Born two decades after the Civil War and granddaughter to a slave, Clementine Hunter is perhaps Melrose Plantation's most interesting tenant. Hunter worked as a field hand in her early years at the plantation, then as a cook in the plantation's big house.
Hunter was a self-taught artist. She painted on anything she could find, including cardboard boxes, the inside of soap cartons, brown paper bags, pieces of wood, and window shades. At first, her primary source of paint was discarded tube from various artists who had worked at Melrose as a guest of Miss Cammie.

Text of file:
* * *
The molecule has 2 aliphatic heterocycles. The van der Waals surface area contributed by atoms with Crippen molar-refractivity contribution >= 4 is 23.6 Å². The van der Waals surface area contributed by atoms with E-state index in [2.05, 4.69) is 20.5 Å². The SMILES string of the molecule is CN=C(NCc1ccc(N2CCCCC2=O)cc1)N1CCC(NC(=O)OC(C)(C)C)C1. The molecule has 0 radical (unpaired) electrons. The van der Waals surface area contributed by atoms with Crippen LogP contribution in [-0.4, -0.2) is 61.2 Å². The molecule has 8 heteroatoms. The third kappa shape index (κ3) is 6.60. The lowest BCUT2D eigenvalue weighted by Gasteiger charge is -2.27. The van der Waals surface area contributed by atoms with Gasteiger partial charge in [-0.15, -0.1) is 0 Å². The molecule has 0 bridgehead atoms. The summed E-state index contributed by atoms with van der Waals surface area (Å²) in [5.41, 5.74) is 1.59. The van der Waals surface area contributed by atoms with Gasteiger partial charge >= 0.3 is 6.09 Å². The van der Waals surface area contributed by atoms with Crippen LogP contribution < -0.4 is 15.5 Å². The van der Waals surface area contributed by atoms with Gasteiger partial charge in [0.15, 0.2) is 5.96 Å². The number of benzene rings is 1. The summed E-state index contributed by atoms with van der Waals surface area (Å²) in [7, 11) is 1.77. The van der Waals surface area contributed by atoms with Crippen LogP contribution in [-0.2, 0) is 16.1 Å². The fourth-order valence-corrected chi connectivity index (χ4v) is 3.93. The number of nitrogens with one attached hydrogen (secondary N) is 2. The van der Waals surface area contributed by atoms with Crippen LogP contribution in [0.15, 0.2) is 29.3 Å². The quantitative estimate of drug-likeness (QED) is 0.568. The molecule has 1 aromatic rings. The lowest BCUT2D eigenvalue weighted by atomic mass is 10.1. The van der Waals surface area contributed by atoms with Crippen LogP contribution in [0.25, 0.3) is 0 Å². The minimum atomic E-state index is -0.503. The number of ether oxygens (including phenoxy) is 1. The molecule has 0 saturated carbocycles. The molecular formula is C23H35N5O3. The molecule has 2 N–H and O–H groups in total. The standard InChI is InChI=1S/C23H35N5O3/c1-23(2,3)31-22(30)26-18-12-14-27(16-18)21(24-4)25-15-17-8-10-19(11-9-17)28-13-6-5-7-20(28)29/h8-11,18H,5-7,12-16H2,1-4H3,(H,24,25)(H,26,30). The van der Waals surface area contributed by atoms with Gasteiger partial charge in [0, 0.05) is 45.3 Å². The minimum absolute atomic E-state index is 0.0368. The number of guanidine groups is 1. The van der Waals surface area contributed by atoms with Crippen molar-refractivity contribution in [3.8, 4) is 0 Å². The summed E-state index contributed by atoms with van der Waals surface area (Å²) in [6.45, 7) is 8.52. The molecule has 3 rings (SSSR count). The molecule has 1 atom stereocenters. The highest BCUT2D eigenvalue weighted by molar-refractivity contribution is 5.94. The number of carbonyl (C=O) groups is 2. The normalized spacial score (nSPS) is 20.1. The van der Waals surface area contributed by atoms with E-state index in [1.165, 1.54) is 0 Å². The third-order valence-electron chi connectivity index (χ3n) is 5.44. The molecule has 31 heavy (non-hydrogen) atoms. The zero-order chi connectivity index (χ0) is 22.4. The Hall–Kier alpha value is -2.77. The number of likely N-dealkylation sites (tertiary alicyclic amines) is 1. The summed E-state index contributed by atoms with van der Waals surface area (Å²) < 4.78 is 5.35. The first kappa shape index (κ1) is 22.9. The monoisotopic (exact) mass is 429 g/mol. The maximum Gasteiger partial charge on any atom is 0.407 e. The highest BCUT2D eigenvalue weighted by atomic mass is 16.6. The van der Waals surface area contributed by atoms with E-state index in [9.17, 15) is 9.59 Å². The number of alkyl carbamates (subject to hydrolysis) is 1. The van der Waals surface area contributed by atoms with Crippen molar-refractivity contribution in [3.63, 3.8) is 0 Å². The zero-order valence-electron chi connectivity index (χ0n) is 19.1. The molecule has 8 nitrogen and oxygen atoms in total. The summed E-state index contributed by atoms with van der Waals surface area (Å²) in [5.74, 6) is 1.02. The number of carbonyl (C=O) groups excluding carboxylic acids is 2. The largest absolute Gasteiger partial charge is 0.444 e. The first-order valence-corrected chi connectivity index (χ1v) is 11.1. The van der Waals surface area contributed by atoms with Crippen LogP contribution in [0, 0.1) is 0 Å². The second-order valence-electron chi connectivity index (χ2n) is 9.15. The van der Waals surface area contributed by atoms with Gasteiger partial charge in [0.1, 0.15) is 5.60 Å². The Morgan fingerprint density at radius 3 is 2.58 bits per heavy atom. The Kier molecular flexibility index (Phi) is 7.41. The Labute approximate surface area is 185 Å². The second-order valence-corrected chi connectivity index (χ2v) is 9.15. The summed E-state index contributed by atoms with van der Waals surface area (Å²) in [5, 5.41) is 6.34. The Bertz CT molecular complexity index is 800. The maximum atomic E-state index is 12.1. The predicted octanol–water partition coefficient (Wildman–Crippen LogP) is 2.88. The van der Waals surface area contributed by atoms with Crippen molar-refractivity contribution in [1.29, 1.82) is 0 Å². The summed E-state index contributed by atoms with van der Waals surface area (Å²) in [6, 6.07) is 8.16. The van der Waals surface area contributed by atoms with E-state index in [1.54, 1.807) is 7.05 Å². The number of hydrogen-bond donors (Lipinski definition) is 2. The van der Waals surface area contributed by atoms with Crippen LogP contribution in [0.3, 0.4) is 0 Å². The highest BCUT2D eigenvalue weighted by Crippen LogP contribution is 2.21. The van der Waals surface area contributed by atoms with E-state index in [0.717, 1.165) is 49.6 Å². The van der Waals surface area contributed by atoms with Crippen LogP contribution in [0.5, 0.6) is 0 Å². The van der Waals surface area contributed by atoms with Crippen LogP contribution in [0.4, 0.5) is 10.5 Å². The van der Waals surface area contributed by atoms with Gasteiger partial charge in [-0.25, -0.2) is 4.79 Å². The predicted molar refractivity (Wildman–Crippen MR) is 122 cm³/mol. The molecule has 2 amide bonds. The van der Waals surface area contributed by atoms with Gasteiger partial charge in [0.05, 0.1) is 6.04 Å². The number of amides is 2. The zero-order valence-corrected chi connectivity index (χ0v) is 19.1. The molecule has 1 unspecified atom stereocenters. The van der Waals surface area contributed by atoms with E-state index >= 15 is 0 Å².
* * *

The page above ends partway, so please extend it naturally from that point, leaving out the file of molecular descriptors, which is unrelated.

Hunter is known as being an important social and cultural historian, as her paintings document everyday plantation life, showcasing such activities as picking cotton, washing clothes, baptisms, and more.
In 1955, at the age of 68, Hunter painted the top floor of the African House (an outbuilding of Melrose Plantation) during a three-month period. The painting consisted of nine large panels and several small connecting panels which encircled the room and depicted the story of the Cane River country.
Northwestern State University granted Hunter an honorary Doctor of Fine Arts in 1986, two years before she passed away.